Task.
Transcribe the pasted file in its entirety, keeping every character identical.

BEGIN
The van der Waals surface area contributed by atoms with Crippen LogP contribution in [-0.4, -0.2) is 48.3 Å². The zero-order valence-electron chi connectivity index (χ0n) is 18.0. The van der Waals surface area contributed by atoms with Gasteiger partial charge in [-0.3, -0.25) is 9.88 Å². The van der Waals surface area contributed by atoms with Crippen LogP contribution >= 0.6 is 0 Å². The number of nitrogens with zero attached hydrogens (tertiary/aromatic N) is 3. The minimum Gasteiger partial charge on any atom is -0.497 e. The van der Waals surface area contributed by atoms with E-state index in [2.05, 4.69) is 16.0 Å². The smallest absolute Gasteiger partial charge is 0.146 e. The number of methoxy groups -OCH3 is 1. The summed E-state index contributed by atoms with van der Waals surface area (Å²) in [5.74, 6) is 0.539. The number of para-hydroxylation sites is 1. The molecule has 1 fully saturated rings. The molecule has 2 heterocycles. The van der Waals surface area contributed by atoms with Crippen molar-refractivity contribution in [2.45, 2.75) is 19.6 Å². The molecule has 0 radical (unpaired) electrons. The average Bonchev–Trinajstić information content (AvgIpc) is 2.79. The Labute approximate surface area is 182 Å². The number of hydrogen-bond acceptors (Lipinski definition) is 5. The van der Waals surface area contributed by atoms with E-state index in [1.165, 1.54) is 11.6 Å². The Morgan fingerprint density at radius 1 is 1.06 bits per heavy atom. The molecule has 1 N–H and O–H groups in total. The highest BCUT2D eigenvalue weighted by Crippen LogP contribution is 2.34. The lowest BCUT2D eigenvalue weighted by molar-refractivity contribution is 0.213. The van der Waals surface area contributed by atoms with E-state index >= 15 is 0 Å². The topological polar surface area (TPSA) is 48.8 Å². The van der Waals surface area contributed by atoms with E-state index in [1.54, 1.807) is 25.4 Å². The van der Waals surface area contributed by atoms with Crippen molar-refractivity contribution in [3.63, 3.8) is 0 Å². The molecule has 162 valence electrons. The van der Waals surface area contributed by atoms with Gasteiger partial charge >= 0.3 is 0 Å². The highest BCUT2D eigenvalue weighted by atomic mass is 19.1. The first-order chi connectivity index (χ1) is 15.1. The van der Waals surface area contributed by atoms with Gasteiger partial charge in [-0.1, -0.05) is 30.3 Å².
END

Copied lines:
The van der Waals surface area contributed by atoms with Crippen LogP contribution in [-0.4, -0.2) is 48.3 Å². The zero-order valence-electron chi connectivity index (χ0n) is 18.0. The van der Waals surface area contributed by atoms with Gasteiger partial charge in [-0.3, -0.25) is 9.88 Å². The van der Waals surface area contributed by atoms with Crippen LogP contribution >= 0.6 is 0 Å². The number of nitrogens with zero attached hydrogens (tertiary/aromatic N) is 3. The minimum Gasteiger partial charge on any atom is -0.497 e. The van der Waals surface area contributed by atoms with E-state index in [2.05, 4.69) is 16.0 Å². The smallest absolute Gasteiger partial charge is 0.146 e. The number of methoxy groups -OCH3 is 1. The summed E-state index contributed by atoms with van der Waals surface area (Å²) in [5.74, 6) is 0.539. The number of para-hydroxylation sites is 1. The molecule has 1 fully saturated rings. The molecule has 2 heterocycles. The van der Waals surface area contributed by atoms with Crippen molar-refractivity contribution in [2.45, 2.75) is 19.6 Å². The molecule has 0 radical (unpaired) electrons. The average Bonchev–Trinajstić information content (AvgIpc) is 2.79. The Labute approximate surface area is 182 Å². The number of hydrogen-bond acceptors (Lipinski definition) is 5. The van der Waals surface area contributed by atoms with E-state index in [1.165, 1.54) is 11.6 Å². The Morgan fingerprint density at radius 1 is 1.06 bits per heavy atom. The molecule has 1 N–H and O–H groups in total. The highest BCUT2D eigenvalue weighted by Crippen LogP contribution is 2.34. The lowest BCUT2D eigenvalue weighted by molar-refractivity contribution is 0.213. The van der Waals surface area contributed by atoms with E-state index >= 15 is 0 Å². The topological polar surface area (TPSA) is 48.8 Å². The van der Waals surface area contributed by atoms with E-state index in [1.54, 1.807) is 25.4 Å². The van der Waals surface area contributed by atoms with Crippen molar-refractivity contribution in [3.63, 3.8) is 0 Å². The molecule has 162 valence electrons. The van der Waals surface area contributed by atoms with Gasteiger partial charge >= 0.3 is 0 Å². The highest BCUT2D eigenvalue weighted by atomic mass is 19.1. The first-order chi connectivity index (χ1) is 15.1. The van der Waals surface area contributed by atoms with Gasteiger partial charge in [-0.1, -0.05) is 30.3 Å².